Xichen (Steve) Jiang with advisor A. Domínguez-García
Reliability will be a pivotal issue as the present day power system updates and revamps to meet new Smart Grid standards. Integrating new technology will increase the complexity of the existing system and add additional sources of uncertainty. One technology receiving considerable attention is synchronized phasor measurement units (PMU), which are synchronized through Navstar GPS signals. PMUs provide wide area measurements in power systems. This allows for real time estimation of the current grid state through static state estimators and is essential for overall health monitoring of the power infrastructure.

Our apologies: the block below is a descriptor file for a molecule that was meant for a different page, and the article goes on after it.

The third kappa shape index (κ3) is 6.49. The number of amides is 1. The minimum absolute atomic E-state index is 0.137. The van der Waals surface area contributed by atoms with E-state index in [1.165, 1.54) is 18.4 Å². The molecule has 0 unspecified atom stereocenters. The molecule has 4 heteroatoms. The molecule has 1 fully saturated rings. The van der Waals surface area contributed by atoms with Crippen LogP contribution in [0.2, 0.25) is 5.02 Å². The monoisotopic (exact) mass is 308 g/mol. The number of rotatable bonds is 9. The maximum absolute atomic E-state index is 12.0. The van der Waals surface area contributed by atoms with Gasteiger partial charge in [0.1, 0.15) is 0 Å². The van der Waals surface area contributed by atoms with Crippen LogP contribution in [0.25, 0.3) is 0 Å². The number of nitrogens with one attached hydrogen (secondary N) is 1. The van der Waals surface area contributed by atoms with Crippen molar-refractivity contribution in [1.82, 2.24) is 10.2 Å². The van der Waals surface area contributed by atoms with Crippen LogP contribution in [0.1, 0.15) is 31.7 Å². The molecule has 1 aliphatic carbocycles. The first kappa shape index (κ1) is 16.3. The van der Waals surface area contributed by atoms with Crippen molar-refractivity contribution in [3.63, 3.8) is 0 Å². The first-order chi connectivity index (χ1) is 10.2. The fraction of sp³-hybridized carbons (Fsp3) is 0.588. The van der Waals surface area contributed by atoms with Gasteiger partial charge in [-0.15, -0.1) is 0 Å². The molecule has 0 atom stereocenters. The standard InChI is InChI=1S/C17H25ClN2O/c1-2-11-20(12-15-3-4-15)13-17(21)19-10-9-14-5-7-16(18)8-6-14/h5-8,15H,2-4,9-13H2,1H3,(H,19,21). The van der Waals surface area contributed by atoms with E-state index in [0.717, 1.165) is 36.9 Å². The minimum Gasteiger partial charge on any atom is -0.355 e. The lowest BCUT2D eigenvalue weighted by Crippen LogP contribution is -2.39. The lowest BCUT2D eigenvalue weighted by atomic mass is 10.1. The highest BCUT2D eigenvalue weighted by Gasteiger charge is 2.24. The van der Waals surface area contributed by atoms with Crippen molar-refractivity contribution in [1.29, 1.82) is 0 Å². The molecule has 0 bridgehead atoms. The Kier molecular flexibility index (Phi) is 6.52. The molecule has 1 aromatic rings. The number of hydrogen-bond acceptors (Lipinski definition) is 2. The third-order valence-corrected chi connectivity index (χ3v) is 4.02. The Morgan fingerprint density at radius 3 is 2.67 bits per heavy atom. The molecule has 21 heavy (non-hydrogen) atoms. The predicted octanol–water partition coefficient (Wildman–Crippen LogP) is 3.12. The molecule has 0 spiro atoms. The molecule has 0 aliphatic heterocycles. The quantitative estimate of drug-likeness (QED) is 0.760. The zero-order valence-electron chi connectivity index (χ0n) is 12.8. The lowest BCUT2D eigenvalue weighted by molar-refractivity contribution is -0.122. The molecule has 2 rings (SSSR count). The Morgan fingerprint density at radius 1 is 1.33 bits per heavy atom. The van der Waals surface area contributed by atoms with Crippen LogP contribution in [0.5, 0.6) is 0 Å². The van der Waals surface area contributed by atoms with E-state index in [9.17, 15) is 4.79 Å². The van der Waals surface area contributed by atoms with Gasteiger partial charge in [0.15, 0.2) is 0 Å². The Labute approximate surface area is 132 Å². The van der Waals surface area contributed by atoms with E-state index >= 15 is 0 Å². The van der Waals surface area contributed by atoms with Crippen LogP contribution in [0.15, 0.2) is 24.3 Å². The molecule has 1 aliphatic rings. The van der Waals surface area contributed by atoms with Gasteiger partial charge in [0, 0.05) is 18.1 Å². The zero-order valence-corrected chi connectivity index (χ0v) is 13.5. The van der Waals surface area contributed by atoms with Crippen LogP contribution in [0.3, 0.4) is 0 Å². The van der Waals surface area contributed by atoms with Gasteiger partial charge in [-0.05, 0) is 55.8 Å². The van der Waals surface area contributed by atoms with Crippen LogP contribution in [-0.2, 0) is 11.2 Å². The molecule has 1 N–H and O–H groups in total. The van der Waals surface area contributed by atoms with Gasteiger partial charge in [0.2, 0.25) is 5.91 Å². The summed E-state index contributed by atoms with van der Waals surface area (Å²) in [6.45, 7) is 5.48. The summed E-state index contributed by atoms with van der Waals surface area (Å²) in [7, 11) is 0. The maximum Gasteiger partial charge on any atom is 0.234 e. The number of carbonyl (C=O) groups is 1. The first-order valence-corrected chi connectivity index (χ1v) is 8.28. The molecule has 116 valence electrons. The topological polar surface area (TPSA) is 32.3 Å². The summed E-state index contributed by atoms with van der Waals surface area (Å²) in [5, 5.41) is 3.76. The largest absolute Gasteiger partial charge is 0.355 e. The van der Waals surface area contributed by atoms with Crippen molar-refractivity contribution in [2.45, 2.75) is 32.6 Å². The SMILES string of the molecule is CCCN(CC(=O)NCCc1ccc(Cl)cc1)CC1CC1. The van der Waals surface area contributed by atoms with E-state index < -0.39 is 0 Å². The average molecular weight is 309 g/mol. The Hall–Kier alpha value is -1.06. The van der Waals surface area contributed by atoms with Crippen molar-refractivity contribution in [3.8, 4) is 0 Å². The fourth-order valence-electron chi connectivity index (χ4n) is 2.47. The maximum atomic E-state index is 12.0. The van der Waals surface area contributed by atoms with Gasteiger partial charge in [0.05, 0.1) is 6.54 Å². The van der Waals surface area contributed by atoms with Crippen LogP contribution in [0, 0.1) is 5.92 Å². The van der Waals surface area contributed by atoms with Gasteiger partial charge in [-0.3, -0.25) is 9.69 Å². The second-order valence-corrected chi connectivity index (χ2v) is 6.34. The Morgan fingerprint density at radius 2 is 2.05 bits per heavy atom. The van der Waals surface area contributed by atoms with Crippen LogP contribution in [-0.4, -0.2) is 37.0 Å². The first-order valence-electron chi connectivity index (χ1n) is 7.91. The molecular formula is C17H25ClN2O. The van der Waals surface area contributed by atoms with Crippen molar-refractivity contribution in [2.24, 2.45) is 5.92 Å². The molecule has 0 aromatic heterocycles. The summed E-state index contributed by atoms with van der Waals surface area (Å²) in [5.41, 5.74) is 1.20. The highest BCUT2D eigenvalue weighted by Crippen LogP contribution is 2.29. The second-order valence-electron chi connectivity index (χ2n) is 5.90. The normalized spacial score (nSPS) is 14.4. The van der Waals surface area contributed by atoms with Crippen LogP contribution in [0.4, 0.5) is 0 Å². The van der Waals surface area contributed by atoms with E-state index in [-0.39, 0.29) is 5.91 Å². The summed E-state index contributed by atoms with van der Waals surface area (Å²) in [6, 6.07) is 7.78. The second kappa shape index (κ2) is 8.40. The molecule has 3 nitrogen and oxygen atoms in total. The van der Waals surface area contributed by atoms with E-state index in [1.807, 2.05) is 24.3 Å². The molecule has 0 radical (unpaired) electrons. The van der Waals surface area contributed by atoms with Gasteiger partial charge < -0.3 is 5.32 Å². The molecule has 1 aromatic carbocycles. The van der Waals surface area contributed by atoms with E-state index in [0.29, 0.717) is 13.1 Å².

As synchronization is necessary for PMU operation, my research involves developing a taxonomy of different spoofing methods on the GPS signals that will cause PMUs to lose time synchronization. Such an attack invariably results in errors in the state estimation of the power system, impacting system stability. A rogue signal containing false satellite ephemerides can be sent from a transmitter to spoof the receiver atomic clock correction time. The nominal values for the receiver location and clock correction are computed using MatLab. Then an optimization problem for the maximum time shift of the clock correction is formulated and computed. Preliminary results show that a maximum time shift of 8ms for the clock correction is possible. This corresponds to a phase shift of half a cycle. Figure 38 shows this shift in phase of PMU measurement as the ephemerides are perturbed while the change in receiver location remains minimal in order to evade detection.
This research is supported by the National Science Foundation grant NSF ECCS 09 54420 CAR.